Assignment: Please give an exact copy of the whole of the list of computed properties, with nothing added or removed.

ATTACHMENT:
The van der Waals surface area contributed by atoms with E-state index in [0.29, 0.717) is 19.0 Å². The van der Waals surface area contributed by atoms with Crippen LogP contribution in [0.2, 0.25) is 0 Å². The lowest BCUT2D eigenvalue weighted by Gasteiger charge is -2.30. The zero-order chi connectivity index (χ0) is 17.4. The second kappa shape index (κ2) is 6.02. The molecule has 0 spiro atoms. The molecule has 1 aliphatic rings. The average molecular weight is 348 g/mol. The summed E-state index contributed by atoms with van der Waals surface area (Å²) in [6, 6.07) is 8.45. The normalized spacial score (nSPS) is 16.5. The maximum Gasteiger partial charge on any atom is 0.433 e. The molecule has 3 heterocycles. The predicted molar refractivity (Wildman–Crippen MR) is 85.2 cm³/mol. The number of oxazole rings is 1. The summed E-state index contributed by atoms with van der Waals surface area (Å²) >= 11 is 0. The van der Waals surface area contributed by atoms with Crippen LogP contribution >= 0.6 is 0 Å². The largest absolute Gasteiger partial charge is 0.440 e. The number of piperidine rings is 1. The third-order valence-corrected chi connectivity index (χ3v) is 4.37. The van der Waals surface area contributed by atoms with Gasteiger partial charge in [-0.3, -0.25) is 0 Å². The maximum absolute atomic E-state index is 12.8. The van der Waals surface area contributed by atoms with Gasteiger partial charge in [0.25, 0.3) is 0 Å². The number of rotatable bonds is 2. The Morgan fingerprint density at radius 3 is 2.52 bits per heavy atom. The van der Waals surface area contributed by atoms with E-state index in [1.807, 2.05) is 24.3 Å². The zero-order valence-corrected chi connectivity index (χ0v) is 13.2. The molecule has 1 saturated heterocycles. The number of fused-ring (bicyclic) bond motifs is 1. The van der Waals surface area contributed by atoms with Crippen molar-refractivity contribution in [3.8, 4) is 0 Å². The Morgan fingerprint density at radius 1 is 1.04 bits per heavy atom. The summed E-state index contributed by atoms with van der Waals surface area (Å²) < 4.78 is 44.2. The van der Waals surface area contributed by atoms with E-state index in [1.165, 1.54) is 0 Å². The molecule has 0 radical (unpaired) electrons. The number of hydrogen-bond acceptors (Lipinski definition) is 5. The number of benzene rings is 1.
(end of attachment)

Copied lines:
The van der Waals surface area contributed by atoms with E-state index in [0.29, 0.717) is 19.0 Å². The van der Waals surface area contributed by atoms with Crippen LogP contribution in [0.2, 0.25) is 0 Å². The lowest BCUT2D eigenvalue weighted by Gasteiger charge is -2.30. The zero-order chi connectivity index (χ0) is 17.4. The second kappa shape index (κ2) is 6.02. The molecule has 0 spiro atoms. The molecule has 1 aliphatic rings. The average molecular weight is 348 g/mol. The summed E-state index contributed by atoms with van der Waals surface area (Å²) in [6, 6.07) is 8.45. The normalized spacial score (nSPS) is 16.5. The maximum Gasteiger partial charge on any atom is 0.433 e. The molecule has 3 heterocycles. The predicted molar refractivity (Wildman–Crippen MR) is 85.2 cm³/mol. The number of oxazole rings is 1. The summed E-state index contributed by atoms with van der Waals surface area (Å²) >= 11 is 0. The van der Waals surface area contributed by atoms with Crippen LogP contribution >= 0.6 is 0 Å². The largest absolute Gasteiger partial charge is 0.440 e. The number of piperidine rings is 1. The third-order valence-corrected chi connectivity index (χ3v) is 4.37. The van der Waals surface area contributed by atoms with Gasteiger partial charge in [-0.3, -0.25) is 0 Å². The maximum absolute atomic E-state index is 12.8. The van der Waals surface area contributed by atoms with Gasteiger partial charge in [0.25, 0.3) is 0 Å². The number of rotatable bonds is 2. The Morgan fingerprint density at radius 3 is 2.52 bits per heavy atom. The van der Waals surface area contributed by atoms with E-state index in [1.807, 2.05) is 24.3 Å². The zero-order valence-corrected chi connectivity index (χ0v) is 13.2. The molecule has 1 saturated heterocycles. The number of fused-ring (bicyclic) bond motifs is 1. The van der Waals surface area contributed by atoms with Crippen molar-refractivity contribution in [3.8, 4) is 0 Å². The Morgan fingerprint density at radius 1 is 1.04 bits per heavy atom. The summed E-state index contributed by atoms with van der Waals surface area (Å²) < 4.78 is 44.2. The van der Waals surface area contributed by atoms with E-state index in [1.165, 1.54) is 0 Å². The molecule has 0 radical (unpaired) electrons. The number of hydrogen-bond acceptors (Lipinski definition) is 5. The number of benzene rings is 1.